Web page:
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home : news : arts & culture May 27, 2019

3/19/2019 12:42:00 PM
Andrew René Wins Heafner-Williams Vocal Competition
Vale's own Alexandria McNeely earns encouragement grant
First-prize winner was baritone Andrew René.(Photos Courtesy Heafner-Williams VC)
 

First-prize winner was
baritone Andrew René.


(Photos Courtesy Heafner-Williams VC)

 

(Top) Tenor James Smidt (left) took home second-place honors, and third place was a tie between mezzo-soprano Kathleen Felty (middle) and baritone Adrian Smith (right).
(Bottom) Baritone Edward Bland (left) and Lincoln County’s own Alexandria McNeely (right) received encouragement grants.

(Top) Tenor James Smidt (left) took
home second-place honors, and third
place was a tie between mezzo-soprano
Kathleen Felty (middle) and
baritone Adrian Smith (right).

(Bottom) Baritone Edward Bland (left) and
Lincoln County’s own Alexandria McNeely
(right) received encouragement grants.


Thomas Lark
Staff Writer


LINCOLNTON, N.C.––It was a hard decision.

That’s how Carolyn Heafner of Lincolnton, veteran opera star and organizer of the namesake Heafner-Williams Vocal Competition, put it Monday. But now the results are in for this past weekend’s annual competition, and the first-prize winner was baritone Andrew René.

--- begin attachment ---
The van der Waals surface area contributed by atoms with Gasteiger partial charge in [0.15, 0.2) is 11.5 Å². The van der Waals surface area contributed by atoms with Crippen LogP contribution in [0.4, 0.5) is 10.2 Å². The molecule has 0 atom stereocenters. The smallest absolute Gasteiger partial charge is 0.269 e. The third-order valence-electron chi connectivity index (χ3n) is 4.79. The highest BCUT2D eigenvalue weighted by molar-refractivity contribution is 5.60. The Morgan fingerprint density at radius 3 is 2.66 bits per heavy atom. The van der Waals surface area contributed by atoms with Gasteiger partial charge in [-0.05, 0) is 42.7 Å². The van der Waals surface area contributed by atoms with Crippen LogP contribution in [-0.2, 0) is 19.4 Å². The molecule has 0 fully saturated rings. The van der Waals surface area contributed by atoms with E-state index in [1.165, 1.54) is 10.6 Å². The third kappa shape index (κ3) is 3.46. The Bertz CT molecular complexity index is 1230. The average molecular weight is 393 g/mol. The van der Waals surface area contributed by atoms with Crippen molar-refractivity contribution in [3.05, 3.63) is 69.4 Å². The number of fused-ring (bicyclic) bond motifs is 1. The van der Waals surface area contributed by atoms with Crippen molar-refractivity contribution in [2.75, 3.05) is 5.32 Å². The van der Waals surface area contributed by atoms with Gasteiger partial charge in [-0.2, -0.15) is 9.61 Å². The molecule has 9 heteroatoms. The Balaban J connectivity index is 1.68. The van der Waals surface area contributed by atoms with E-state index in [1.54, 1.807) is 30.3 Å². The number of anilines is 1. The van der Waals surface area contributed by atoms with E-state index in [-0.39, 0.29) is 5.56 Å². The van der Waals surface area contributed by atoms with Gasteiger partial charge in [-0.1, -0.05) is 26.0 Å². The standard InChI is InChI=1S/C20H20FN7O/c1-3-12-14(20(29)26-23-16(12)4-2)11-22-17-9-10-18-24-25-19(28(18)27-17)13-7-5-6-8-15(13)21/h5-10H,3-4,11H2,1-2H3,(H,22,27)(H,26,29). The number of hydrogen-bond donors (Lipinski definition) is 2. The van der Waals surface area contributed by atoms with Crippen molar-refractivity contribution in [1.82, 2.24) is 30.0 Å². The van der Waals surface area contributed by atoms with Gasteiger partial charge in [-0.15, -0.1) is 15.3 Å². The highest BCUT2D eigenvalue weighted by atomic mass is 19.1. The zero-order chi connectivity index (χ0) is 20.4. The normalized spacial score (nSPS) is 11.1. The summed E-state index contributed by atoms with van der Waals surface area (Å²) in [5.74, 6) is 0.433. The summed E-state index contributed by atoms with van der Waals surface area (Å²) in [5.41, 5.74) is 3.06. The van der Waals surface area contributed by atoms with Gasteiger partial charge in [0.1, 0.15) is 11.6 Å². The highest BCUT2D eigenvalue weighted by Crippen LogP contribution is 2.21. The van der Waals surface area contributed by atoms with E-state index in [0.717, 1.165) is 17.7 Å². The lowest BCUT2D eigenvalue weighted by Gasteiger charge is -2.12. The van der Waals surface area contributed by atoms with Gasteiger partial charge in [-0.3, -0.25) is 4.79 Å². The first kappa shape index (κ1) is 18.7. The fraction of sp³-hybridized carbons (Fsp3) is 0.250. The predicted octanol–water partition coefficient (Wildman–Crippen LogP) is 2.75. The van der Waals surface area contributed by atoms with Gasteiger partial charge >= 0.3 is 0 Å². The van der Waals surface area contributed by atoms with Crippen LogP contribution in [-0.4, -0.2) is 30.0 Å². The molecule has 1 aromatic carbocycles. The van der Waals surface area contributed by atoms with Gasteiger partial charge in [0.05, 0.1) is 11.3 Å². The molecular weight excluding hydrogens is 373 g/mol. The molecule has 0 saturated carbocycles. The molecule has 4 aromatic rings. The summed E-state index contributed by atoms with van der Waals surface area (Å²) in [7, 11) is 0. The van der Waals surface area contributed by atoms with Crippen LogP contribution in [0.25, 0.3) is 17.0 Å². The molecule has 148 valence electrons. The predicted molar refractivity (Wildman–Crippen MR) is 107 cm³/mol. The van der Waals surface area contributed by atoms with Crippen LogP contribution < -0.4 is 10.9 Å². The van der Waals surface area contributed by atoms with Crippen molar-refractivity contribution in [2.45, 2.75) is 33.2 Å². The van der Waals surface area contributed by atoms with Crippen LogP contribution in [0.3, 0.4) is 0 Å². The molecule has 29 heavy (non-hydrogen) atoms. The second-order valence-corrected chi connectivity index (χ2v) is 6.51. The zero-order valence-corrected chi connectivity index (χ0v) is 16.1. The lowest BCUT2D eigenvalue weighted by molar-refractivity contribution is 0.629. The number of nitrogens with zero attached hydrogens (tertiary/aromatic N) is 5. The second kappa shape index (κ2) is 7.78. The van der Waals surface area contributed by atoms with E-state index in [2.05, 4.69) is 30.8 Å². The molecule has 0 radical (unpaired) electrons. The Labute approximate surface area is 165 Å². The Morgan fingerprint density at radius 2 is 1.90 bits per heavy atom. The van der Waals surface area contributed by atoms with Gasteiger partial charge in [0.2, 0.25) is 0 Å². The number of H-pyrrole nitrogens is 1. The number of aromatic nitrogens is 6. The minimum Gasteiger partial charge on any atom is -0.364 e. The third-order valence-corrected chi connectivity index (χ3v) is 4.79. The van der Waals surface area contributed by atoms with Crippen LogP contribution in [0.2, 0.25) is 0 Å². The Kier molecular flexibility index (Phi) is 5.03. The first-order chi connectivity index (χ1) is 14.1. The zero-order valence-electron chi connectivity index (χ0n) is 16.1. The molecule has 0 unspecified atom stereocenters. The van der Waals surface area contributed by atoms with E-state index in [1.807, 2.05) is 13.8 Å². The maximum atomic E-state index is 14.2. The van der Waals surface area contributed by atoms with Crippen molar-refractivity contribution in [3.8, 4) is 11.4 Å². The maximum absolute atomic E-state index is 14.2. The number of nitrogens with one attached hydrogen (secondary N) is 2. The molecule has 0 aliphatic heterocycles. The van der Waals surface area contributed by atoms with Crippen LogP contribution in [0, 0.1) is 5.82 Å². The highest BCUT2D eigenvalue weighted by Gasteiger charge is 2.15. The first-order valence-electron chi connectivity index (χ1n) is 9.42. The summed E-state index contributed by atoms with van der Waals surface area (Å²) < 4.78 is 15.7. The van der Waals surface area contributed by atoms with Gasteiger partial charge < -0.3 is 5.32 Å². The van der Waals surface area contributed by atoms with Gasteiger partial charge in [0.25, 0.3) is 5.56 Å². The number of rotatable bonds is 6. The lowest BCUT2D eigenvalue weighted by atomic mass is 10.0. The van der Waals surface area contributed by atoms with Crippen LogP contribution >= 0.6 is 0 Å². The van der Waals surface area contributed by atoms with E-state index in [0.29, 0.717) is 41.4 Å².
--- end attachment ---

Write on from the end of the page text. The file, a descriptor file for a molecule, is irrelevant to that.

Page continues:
Tenor James Smidt took home second-place honors, and third place was a tie between mezzo-soprano Kathleen Felty and baritone Adrian Smith. Baritone Edward Bland and Lincoln County’s own Alexandria McNeely received encouragement grants.

“It was a tough one to call, with all the talent we had,” Heafner said. “The semi-finals were sensational. We could have had another six from that group––there were 17 in all––to have a totally different second set of finals! The judges were having a hard time with decisions but judged wisely and fairly. It was an unusual final round, in that we had four men and two women. We had the largest number of men ever. It makes things very interesting, that it is never the same from one year to the next.”

René, Smidt and Felty are all affiliated with the North Carolina School of the Arts and its A.J. Fletcher Opera Institute in Winston-Salem. McNeely, Smith and Bland are veterans of the vocal performance school at Lenoir-Rhyne University in Hickory.

René has participated in numerous vocal competitions and professional engagements, including performances with the Virginia Opera Association, the Bay View Music Festival, Opera Raw, Piedmont Opera, the Fletcher Opera Institute and the Princeton Festival. This year, he will play Sam in Trouble in Tahiti, Dandini in La Cenerentola and Golaud in Impressions de Pelléas.

The summer of 2015 marked René’s third year at the Bay View Music Festival, where he performed the rôle of Marcello in their production of Puccini's La Bohème. In the summer of 2017, he returned to perform as Escamillo in Carmen. His previous rôles include John Sorel in Menotti’s The Consul, the Pirate King in Gilbert & Sullivan’s Pirates of Penzance, Guglielmo in Mozart’s Così fan tutte, Riolobo in Catàn’s Florencia en el Amazonas, Harlequin in Richard Strauss’s Ariadne auf Naxos and the title rôle in Verdi’s Falstaff.